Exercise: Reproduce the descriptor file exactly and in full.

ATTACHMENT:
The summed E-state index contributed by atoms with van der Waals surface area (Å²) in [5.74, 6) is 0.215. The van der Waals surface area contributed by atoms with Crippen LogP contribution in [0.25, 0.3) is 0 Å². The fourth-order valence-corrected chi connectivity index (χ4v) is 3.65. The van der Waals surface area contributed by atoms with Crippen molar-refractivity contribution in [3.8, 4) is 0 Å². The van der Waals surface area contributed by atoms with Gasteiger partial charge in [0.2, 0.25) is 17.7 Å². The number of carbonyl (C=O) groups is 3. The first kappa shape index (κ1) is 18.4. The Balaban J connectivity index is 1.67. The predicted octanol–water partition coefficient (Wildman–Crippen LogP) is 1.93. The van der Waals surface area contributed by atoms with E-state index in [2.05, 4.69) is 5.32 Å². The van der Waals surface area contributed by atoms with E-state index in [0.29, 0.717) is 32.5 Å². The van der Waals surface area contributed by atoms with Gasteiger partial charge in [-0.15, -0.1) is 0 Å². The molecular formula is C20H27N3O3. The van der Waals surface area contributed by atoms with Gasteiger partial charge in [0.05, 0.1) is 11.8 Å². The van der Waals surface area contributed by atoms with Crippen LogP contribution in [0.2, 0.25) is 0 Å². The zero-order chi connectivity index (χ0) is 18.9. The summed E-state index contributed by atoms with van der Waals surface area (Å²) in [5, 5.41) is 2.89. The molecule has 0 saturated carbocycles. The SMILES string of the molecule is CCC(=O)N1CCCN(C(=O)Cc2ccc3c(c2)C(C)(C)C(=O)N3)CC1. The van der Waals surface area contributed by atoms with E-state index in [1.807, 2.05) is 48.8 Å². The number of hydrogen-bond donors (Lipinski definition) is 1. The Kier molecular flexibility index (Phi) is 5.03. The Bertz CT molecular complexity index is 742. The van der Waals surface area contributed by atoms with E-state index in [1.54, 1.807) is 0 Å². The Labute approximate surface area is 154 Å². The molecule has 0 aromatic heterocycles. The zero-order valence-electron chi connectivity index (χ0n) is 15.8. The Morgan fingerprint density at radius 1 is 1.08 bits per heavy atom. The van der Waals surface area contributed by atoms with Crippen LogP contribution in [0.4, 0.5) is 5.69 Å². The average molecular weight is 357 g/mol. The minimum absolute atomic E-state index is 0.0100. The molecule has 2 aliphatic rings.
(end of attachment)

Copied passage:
The summed E-state index contributed by atoms with van der Waals surface area (Å²) in [5.74, 6) is 0.215. The van der Waals surface area contributed by atoms with Crippen LogP contribution in [0.25, 0.3) is 0 Å². The fourth-order valence-corrected chi connectivity index (χ4v) is 3.65. The van der Waals surface area contributed by atoms with Crippen molar-refractivity contribution in [3.8, 4) is 0 Å². The van der Waals surface area contributed by atoms with Gasteiger partial charge in [0.2, 0.25) is 17.7 Å². The number of carbonyl (C=O) groups is 3. The first kappa shape index (κ1) is 18.4. The Balaban J connectivity index is 1.67. The predicted octanol–water partition coefficient (Wildman–Crippen LogP) is 1.93. The van der Waals surface area contributed by atoms with E-state index in [2.05, 4.69) is 5.32 Å². The van der Waals surface area contributed by atoms with E-state index in [0.29, 0.717) is 32.5 Å². The van der Waals surface area contributed by atoms with Gasteiger partial charge in [-0.15, -0.1) is 0 Å². The molecular formula is C20H27N3O3. The van der Waals surface area contributed by atoms with Gasteiger partial charge in [0.05, 0.1) is 11.8 Å². The van der Waals surface area contributed by atoms with Crippen LogP contribution in [0.2, 0.25) is 0 Å². The zero-order chi connectivity index (χ0) is 18.9. The summed E-state index contributed by atoms with van der Waals surface area (Å²) in [5, 5.41) is 2.89. The molecule has 0 saturated carbocycles. The SMILES string of the molecule is CCC(=O)N1CCCN(C(=O)Cc2ccc3c(c2)C(C)(C)C(=O)N3)CC1. The van der Waals surface area contributed by atoms with E-state index in [1.807, 2.05) is 48.8 Å². The number of hydrogen-bond donors (Lipinski definition) is 1. The Kier molecular flexibility index (Phi) is 5.03. The Bertz CT molecular complexity index is 742. The van der Waals surface area contributed by atoms with E-state index in [1.54, 1.807) is 0 Å². The Labute approximate surface area is 154 Å². The molecule has 0 aromatic heterocycles. The zero-order valence-electron chi connectivity index (χ0n) is 15.8. The Morgan fingerprint density at radius 1 is 1.08 bits per heavy atom. The van der Waals surface area contributed by atoms with Crippen LogP contribution in [0.4, 0.5) is 5.69 Å². The average molecular weight is 357 g/mol. The minimum absolute atomic E-state index is 0.0100. The molecule has 2 aliphatic rings.